A Writing Dilemma #2

Posted March 18, 2016 by Camille Funk in writing dilemma / 0 Comments

I host a thread over on Wattpad.com called:  ‘Teen Writers- Need Writing Help? The Teacher Is In’, where users, mostly teenagers, are invited to ask me any writing related question. I never pretend to know everything, and Lord knows I don’t, but I do the best I can to shell out some advice. Some of the users are brand-spankin’ new to writing, while others have been doing it forever. I thought it’d be a great idea to share some of the questions I’ve received, and some of the “advice” I’ve given.

Here’s one on being your own worst critic:

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My two cents?

I have yet to meet a writer who isn’t their own worst critic. I’ve witnessed firsthand some of my writer friends, people who I really admire, breakdown. I have to admit, that while I’m encouraging and reassuring them, secretly I’m letting out an internal sigh of relief that someone who I think is amazing is just as riddled with doubt as I am.

Every time someone reaches out to me about my work, I’m nothing but amazed. It still shocks me. Every. Time.

Because the thing is, each time I read my work I notice something, something that needs to be fixed, or that I missed, or needs to be deleted all together. I see my every flaw, flaws that readers happily overlook. I don’t know why this is; but I’ve yet to meet the confident writer.

Maybe that’s a good thing though. Maybe that’s why we keep creating, because we’re constantly striving to be better. I’m not sure. But know this, you are not alone. In fact, I think that inner critic is exactly what helps makes you a writer.

As for the second part of your post, the best way to create characters that will draw readers into your story is to make them as realistic as possible. In order for your readers to get attached to your characters, you’ve got to get attached to them first. You do that by getting to know them.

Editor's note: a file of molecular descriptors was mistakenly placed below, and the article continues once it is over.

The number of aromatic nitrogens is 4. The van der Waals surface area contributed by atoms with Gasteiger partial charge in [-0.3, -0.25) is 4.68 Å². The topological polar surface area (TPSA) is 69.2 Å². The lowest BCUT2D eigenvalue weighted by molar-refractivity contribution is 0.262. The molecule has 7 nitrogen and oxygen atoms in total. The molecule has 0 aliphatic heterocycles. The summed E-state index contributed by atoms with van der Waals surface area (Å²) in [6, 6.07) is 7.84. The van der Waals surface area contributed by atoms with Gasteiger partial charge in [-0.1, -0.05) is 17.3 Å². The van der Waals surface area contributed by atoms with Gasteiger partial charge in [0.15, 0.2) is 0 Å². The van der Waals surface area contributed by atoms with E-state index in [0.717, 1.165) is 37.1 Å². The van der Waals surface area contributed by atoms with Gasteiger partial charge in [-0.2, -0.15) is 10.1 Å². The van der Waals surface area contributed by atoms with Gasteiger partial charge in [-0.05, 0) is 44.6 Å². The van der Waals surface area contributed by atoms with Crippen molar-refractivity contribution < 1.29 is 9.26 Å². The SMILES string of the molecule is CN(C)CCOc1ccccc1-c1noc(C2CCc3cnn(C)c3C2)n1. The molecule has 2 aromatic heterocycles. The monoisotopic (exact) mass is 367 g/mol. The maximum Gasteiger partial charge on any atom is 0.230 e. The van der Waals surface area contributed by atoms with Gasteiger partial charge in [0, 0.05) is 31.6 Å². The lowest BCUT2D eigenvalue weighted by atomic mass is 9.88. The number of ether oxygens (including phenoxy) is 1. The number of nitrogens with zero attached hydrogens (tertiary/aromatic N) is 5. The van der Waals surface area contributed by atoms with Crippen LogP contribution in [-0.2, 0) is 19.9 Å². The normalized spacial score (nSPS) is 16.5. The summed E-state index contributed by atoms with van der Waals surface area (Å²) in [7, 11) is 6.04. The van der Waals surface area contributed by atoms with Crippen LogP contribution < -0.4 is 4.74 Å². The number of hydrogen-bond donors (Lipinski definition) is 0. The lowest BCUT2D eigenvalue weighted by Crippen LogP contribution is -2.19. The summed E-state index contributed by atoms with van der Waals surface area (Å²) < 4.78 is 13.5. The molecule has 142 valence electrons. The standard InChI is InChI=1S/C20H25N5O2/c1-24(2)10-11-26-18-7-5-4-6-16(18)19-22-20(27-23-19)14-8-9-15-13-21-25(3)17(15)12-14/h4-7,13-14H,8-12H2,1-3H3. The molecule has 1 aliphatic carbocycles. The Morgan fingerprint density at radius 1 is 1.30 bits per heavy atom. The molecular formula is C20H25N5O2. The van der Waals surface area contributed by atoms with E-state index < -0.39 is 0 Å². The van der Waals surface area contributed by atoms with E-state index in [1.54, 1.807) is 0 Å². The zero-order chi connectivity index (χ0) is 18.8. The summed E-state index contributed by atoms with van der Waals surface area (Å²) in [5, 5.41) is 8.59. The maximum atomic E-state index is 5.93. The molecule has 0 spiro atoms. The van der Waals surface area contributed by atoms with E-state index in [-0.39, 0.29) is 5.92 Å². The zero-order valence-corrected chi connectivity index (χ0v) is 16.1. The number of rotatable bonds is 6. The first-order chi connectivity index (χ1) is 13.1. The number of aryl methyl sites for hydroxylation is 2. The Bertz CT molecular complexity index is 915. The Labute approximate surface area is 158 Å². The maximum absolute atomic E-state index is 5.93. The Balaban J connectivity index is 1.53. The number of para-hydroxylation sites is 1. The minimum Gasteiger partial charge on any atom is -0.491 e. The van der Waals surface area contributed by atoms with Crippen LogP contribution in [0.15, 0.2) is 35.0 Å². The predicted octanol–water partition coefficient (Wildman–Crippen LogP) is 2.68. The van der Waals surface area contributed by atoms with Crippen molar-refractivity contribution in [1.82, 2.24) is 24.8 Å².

How? Try fake interviewing them. Come up with a series of questions and write a response to them in your characters’ voices. You can ask everything and anything, from ‘what’s your favorite color?’ to ‘what’s your relationship with your mother like?’ Even if the question has nothing to do with the plot of your book, these insights into the characters you’re creating will give you a greater understanding of who they are. It will make them three dimensional, and very real to you.

After this you should be able to anticipate your characters’ reactions, their responses, and their actions to any given circumstance. You’ll know their strengths and their weaknesses. Don’t be afraid to let them take you on their own journey while your writing, even if it contradicts what you had planned. Sometimes the more ‘real’ these characters are to you, the more they show you the way.

Good Luck, and if anything, remember this:

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